Britain mulled nuclear strike on China over Hong Kong in 1961AFP
Jun. 30, 2006
'People Of Light': New Campaign Seeks To Redefine What It Means To Be 'White'
Hungary Passes 'Stop Soros' Bill, Amends Constitution to 'Preserve Christian Culture'
CNN, MSNBC Cut Away From Trump Event With 'Angel Families' Who've Lost Loved Ones to Illegal Aliens
Migrant Mom and 'Crying Girl' On TIME Cover Separated HERSELF From Husband With Good Job, 3 Other Kids, Paid Coyote $6K to Sneak Into the US
Director David Lynch On Trump: "He Could Go Down As One Of The Greatest Presidents in History..."
Britain discussed the possibility of a nuclear attack on China in 1961 to defend Hong Kong, its former colony, secret documents from the British government revealed Friday.
Letters circulated to then prime minister Harold Macmillan recommended nuclear force as the only real alternative to abandoning the territory in the event of an attack by the neighbouring Chinese.
British officials discussed how to ensure that Beijing understood any attack would be met by the United States dropping nuclear bombs on China.
At the same time, the plan needed to avoid laying Hong Kong open to the claim that it was becoming a military outpost of the United States.
Details of the discussions emerged from records of Macmillan's office between 1957 to 1961, which were made public by the National Archives.
The suggested nuclear strategy followed communications on how best to strengthen Hong Kong's defences amid growing uncertainty about the intentions of its communist neighbour.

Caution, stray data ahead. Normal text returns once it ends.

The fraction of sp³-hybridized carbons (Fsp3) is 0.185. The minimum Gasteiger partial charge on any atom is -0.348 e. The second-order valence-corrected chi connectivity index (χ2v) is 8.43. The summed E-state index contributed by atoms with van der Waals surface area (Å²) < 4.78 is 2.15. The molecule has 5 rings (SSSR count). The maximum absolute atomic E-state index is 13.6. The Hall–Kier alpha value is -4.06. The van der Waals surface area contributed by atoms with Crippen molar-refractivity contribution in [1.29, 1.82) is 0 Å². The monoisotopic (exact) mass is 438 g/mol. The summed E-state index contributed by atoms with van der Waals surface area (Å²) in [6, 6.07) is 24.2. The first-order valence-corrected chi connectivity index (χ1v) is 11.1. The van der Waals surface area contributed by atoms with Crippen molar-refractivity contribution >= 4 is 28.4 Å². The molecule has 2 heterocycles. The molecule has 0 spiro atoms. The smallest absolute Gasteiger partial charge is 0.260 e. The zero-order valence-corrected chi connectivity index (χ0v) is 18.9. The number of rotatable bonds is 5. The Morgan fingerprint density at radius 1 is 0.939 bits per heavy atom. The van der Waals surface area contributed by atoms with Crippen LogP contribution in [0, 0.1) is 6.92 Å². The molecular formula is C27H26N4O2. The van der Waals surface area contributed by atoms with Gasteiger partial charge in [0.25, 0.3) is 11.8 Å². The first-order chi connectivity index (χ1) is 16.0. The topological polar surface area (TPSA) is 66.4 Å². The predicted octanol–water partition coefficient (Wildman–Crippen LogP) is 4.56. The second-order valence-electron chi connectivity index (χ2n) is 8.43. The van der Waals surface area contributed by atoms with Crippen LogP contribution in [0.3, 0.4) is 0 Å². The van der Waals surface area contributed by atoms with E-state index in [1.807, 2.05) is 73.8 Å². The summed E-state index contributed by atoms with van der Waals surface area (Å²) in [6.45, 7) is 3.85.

Hong Kong was particularly vulnerable, not least because its water and food supplies from China could be cut off at any time.
On February 22 1961, then foreign secretary Sir Alec Douglas-Home wrote a letter marked "top secret" to defence minister Harold Watkinson and the prime minister.
In it, he said: "It must be fully obvious to the Americans that Hong Kong is indefensible by conventional means and that in the event of a Chinese attack, nuclear strikes against China would be the only alternative to complete abandonment of the colony.
"In these circumstances it is perhaps not so much formal staff talks with the Americans that we need so much as an informal exchange of views involving a discussion of the use of nuclear strikes.
"I need hardly say, however, that I agree entirely with your view that while we should encourage the Chinese to believe that an attack on Hong Kong would involve nuclear retaliation, we must avoid anything that would allow the Chinese to claim that the colony is a military outpost of the Unites States."
Secret meetings with US officials took place in Hawaii and it was advised in 1961 that further talks should be held on board a US naval carrier, which frequently visited Hong Kong.
Another letter, from Watkinson to Douglas-Home and Macmillan, advised on how Lord Louis Mountbatten, chief of defence staff, should approach talks with admiral Harry Felt, commander-in-chief of the US Pacific forces.
He wrote: "Our object is to encourage the Chinese to believe that an attack on Hong Kong would involve US nuclear retaliation."
He also said Mountbatten believed Felt would ask him whether Britain's Royal Air Force would co-operate with a possible nuclear strike on China.
On this he wrote: "If this question is raised, I think he should say that he can make no commitment about what would happen, but that there would be no objection to discussion between admiral Felt and our military representatives in the Far East on the machinery for co-ordination if our nuclear strike forces ever had to operate with the Americans in this area."
Hong Kong, a British colony since 1842, was handed back to China in 1997.